Increasing vascularity to improve healing of a segmental defect of the rat femur

Rena Stewart, Jessica Goldstein, Alan Eberhardt, Gabe Tien-Min Gabriel Chu, Shawn Gilbert
Journal of Orthopaedic Trauma 2011, 25 (8): 472-6

BACKGROUND: Segmental bone loss remains a challenging clinical problem. A frequent mitigating factor is inadequate blood supply. Small molecules that activate the hypoxia-inducible factor pathway can be used to stimulate angiogenesis. We investigated an approach to promote healing using angiogenic and osteogenic compounds in combination with a biodegradable, weightbearing scaffold.

METHODS: Adult rats underwent removal of a 5-mm segment of femur stabilized by a cylindrical biodegradable implant and intramedullary fixation. Treatment groups included 1) saline (negative control); 2) desferrioxamine (DFO, a hypoxia-inducible factor activator; 3) low-dose recombinant human bone morphogenetic protein-2 (rhBMP-2) (5 μg); 4) DFO and low-dose rhBMP-2 (5 μg); or 5) rh-BMP-2 (10 μg). Angiography was used to evaluate vascularity. Bone healing was assessed by radiographs, microcomputed tomography, histology, and biomechanical testing.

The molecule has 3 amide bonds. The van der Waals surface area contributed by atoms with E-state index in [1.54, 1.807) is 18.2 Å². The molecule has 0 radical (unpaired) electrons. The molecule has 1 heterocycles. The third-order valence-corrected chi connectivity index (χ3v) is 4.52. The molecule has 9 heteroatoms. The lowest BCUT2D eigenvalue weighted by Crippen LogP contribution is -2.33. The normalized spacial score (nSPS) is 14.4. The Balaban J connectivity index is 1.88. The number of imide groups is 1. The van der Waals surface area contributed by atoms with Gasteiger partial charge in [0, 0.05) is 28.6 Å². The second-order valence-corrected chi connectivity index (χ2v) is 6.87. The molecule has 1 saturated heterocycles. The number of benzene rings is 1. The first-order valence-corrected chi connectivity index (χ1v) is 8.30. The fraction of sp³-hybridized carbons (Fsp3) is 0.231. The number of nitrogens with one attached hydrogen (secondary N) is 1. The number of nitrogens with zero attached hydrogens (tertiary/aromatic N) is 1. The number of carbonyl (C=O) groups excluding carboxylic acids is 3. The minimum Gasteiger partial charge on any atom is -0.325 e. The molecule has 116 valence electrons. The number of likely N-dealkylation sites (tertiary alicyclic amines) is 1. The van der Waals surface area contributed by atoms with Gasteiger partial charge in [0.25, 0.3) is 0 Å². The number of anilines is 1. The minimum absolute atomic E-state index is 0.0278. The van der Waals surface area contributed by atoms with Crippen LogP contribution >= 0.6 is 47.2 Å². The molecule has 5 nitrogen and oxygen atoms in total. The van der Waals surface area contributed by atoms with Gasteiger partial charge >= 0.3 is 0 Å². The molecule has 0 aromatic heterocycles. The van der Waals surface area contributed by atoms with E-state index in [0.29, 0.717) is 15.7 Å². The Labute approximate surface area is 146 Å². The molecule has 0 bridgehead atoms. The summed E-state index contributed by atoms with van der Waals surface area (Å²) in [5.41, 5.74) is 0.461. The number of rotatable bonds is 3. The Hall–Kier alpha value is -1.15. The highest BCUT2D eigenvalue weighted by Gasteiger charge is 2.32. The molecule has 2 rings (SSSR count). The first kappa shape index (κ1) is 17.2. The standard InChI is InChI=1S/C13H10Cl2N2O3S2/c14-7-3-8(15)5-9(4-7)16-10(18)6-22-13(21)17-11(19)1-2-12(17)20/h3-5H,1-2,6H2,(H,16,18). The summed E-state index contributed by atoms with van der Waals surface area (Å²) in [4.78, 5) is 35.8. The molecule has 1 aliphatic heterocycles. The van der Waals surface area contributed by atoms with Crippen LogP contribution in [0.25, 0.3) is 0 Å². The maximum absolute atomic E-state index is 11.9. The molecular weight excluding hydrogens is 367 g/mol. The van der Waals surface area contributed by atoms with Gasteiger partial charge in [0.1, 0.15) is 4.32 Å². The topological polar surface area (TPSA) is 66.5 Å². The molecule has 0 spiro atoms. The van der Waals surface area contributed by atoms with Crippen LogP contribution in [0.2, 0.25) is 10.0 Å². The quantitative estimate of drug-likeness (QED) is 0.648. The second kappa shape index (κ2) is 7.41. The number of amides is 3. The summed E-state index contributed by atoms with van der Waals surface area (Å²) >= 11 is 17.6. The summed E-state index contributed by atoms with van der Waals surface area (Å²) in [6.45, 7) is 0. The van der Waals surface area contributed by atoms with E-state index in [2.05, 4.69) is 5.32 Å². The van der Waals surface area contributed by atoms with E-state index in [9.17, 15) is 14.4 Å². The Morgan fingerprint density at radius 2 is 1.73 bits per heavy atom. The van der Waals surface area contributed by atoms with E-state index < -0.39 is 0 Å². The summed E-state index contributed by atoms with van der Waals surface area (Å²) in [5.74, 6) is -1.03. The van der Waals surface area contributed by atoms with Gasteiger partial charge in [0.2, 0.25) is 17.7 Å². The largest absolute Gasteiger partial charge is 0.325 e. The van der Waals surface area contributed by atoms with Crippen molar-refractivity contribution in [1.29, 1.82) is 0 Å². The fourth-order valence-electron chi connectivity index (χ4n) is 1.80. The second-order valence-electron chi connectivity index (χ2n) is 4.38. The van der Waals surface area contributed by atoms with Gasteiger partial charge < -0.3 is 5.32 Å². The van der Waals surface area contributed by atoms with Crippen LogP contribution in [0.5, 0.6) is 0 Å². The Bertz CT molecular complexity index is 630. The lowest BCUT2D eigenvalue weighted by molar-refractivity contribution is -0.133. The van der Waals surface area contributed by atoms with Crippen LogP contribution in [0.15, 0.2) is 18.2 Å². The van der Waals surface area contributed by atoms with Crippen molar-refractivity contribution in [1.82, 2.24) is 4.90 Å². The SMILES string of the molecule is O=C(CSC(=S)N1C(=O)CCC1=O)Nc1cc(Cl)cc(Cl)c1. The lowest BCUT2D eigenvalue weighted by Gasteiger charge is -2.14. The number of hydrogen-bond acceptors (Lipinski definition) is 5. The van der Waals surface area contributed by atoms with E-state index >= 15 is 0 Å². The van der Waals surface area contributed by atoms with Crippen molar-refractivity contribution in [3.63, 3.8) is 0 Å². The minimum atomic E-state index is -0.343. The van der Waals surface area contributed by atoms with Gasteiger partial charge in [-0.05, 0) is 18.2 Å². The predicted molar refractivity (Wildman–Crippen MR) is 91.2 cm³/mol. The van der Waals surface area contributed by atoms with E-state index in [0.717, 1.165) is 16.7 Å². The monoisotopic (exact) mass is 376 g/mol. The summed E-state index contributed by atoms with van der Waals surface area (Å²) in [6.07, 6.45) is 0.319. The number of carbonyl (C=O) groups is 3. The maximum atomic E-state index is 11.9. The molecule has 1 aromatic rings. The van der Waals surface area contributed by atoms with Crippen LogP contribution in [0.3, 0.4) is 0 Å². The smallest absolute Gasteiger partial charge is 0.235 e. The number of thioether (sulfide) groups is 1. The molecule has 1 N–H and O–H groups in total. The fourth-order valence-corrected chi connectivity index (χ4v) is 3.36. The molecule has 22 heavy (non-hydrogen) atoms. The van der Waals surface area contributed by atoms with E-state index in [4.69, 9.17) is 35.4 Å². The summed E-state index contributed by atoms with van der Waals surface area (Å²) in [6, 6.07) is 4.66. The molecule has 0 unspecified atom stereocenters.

RESULTS: Increased vascularity was seen at 6 weeks in the DFO treatment group. There appeared to be increased bone bridging as assessed by radiographic scores and microcomputed tomography in the BMP groups, although the quantification of bone volume did not show statistically significant differences. Biomechanical testing revealed improved stiffness in the treatment groups.

CONCLUSIONS: DFO improved angiogenesis and stiffness of bone healing in segmental defects. BMP improved radiographic scores and stiffness. Use of angiogenic compounds in segmental bone loss is promising.

CLINICAL RELEVANCE: Activation of the hypoxia-inducible factor pathway may prove useful for bone defects, particularly where impaired blood supply exists.The low-cost approach could be useful in segmental bone defects clinically.

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